Nevada car insurance laws are very strict due to their real-time insurance database. Every insurance company must report which vehicles are covered and which are not. The state knows right away if your insurance lapses or if you are not maintaining coverage on a registered vehicle.

What Are the Mandatory Car Insurance Requirements in Nevada?

The state of Nevada requires you to carry liability coverage so that you can pay for another party’s injuries and property damage if you cause an accident. However, these limits only represent the minimum — they may not be sufficient to pay for all the damages in a serious accident.

Because Nevada is an at-fault state, the person who causes the car accident has to pay for all injuries and damage, even if it exceeds their insurance limits. That’s why it’s so important to carry appropriate coverage.

The state minimum requirements for Nevada are:

  • Bodily Injury Liability: $25,000 per person, $50,000 per accident
  • Property Damage Liability: $20,000 per accident

What Factors Does Nevada Law Allow in Determining Your Premiums?

Nevada allows insurance companies to use a variety of rating factors. Each one has been shown to be statistically related to the likelihood of a car accident, claim, or payout. For instance, someone who has a speeding ticket is more likely to get into a car accident than someone who doesn’t.

The rating factors in Nevada include:

  • Driving record and claims history
  • Your zip code and address
  • Gender
  • Marital status
  • Age
  • Type of vehicle
  • Credit score

What Is Driving Like in Nevada?

How Many Car Accidents Happen in Nevada?

The number of overall car accidents is not tracked in Nevada, but data is available for fatal car accidents. In 2019, there were 283 fatal car accidents in the state, with 302 fatalities. This was a decrease from 2018 when there were 299 fatal car crashes and 329 fatalities.

The table below shows the fatal car accidents by county for the top four counties in 2019.

County Fatal Car Accidents in 2019
Clark (Las Vegas) 174
Washoe (Reno) 35
Lyon 11
Nye 10

How Many Uninsured/Underinsured Motorists Are in Nevada?

The state of Nevada immediately suspends the registration of any vehicle that doesn’t have insurance, but that doesn’t mean drivers don’t drive without coverage.

The reality is that as many as 20% of Nevada’s drivers don’t have car insurance. On top of that, 31% of drivers carry only the state minimum coverage, which means they are likely to not have enough insurance to cover damages if there was a serious accident.

That’s why it’s important to carry uninsured and underinsured motorists coverage on your own insurance policy. You can’t control what other drivers do, but you can make sure you have insurance to help if they cannot pay for damages.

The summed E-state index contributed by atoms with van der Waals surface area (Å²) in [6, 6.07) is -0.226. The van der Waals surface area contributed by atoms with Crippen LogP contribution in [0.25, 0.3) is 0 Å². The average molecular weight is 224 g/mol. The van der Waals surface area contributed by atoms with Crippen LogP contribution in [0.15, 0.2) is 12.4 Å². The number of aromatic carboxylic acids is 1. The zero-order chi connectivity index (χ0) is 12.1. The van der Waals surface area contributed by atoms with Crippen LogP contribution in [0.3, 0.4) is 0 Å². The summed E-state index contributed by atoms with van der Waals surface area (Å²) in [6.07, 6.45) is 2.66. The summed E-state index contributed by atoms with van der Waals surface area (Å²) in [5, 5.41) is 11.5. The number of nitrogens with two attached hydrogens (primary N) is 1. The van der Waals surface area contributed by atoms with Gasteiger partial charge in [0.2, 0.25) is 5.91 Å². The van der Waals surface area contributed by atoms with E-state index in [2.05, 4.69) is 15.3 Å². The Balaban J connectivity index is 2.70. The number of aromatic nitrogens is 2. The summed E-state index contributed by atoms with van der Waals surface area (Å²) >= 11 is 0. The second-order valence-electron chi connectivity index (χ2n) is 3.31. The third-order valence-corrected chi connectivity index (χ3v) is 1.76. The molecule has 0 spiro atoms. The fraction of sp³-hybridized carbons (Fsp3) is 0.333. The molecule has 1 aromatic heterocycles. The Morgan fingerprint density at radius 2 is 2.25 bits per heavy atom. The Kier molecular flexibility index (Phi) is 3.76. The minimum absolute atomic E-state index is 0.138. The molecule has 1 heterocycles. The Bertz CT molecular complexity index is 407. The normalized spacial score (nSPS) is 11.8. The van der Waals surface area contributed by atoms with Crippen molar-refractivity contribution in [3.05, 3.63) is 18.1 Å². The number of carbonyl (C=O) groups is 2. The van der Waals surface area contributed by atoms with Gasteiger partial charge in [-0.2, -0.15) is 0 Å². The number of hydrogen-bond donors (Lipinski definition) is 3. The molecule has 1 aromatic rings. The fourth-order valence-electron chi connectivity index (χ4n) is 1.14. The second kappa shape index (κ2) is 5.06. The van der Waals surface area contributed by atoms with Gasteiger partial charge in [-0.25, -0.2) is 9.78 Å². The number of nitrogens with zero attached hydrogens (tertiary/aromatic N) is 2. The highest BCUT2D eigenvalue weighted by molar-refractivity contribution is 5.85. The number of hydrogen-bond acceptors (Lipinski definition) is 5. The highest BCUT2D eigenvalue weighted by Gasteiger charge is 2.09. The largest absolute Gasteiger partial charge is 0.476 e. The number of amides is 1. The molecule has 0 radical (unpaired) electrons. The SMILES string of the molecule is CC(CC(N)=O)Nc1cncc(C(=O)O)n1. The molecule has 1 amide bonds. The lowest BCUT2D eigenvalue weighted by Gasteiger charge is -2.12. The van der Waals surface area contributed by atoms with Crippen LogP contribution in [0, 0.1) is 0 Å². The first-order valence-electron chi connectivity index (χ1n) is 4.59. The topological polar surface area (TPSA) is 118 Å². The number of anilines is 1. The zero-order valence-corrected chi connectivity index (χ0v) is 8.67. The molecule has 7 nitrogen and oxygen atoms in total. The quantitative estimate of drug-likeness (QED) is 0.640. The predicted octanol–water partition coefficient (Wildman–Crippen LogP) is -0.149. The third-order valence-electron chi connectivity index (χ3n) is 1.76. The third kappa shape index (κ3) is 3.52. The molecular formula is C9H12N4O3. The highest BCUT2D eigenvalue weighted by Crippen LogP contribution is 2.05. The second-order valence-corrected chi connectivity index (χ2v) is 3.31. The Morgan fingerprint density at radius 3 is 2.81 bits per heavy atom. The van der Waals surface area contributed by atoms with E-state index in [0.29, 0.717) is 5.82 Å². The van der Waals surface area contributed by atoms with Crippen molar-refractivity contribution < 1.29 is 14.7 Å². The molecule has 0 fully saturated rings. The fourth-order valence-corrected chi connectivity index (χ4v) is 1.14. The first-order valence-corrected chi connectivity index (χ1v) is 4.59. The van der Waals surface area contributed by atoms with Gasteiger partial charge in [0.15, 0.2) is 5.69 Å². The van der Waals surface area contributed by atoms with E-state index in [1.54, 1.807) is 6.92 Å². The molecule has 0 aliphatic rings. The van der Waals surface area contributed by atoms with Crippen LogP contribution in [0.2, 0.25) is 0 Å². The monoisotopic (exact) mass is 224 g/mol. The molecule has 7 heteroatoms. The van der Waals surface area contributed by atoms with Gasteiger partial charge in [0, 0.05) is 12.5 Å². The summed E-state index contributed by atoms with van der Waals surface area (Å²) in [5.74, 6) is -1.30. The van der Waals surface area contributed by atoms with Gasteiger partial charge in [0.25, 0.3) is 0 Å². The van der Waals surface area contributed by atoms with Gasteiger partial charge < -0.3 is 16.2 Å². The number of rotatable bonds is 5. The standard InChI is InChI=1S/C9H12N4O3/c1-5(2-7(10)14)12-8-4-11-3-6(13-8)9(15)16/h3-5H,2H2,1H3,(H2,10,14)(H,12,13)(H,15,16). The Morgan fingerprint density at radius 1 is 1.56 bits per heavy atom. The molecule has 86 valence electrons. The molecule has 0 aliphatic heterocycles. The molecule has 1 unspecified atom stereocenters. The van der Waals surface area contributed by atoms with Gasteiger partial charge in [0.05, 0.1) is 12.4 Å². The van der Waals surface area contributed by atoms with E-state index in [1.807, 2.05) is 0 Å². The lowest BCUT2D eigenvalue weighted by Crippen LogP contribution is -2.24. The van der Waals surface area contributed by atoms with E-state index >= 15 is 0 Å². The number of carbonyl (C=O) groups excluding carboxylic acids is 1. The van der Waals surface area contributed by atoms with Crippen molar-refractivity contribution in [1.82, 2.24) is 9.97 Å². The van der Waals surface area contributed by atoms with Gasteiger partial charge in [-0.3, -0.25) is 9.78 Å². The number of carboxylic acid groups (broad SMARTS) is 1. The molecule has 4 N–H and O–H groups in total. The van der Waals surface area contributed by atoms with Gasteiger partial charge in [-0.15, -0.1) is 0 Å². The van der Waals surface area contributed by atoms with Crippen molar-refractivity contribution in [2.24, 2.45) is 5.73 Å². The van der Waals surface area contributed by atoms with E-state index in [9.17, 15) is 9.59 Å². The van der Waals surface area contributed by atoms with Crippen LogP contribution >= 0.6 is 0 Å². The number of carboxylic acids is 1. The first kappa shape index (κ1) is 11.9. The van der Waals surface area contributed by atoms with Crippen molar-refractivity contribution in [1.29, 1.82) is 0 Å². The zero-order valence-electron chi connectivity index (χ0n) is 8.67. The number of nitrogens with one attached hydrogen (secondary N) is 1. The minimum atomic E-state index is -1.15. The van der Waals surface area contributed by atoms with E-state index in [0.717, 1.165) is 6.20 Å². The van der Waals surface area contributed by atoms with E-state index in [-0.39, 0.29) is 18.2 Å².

FAQs About Nevada Car Insurance

I Am a Low-Income Driver. What Can I Do About Getting Car Insurance in Nevada?

You want to make sure you make wise choices about your insurance coverage. You’ll need at least the state minimum car insurance, but you may be able to drive an older vehicle and avoid needing full coverage.

Also, make sure you talk to your insurance agent about any discounts you might qualify for, and drive safely so you have a great driving record.

Can an Undocumented Worker Get Car Insurance in Nevada?

Nevada is one of the few states that allow undocumented immigrants to apply for a driver’s license. You can apply for a Driver Authorization Card (DAC), which will enable you to drive legally but does not serve as proof of identification or citizenship.

With a valid driver’s license, you will be able to apply for car insurance for your vehicle.

Is It Possible to Get Car Insurance in Nevada With a DUI Mark on my Record?

Nevada drivers with a DUI on record can still get auto insurance. You may have to due to being a high-risk driver, and you might need to submit an SR-22 to the state of Nevada.

However, some companies even offer affordable rates to drivers who have a DUI on their record. When you get a quote, make sure the agent is aware of your full driving record so you can get an accurate rate.

Nevada Car Insurance Quotes

Photo of a highway street running through the desert in the Valley of Fire, Nevada.
You need to have insurance if you have a car in Nevada. You can lose your registration and have your license suspended if you have a lapse in insurance coverage. There’s no reason to pay the fines and take the risk that you’ll be involved in an expensive accident.

Instead, get started with a quote online or visit us at a Nevada office near you. You can also call us at (800) 777-5620 for a quote. Contact us today!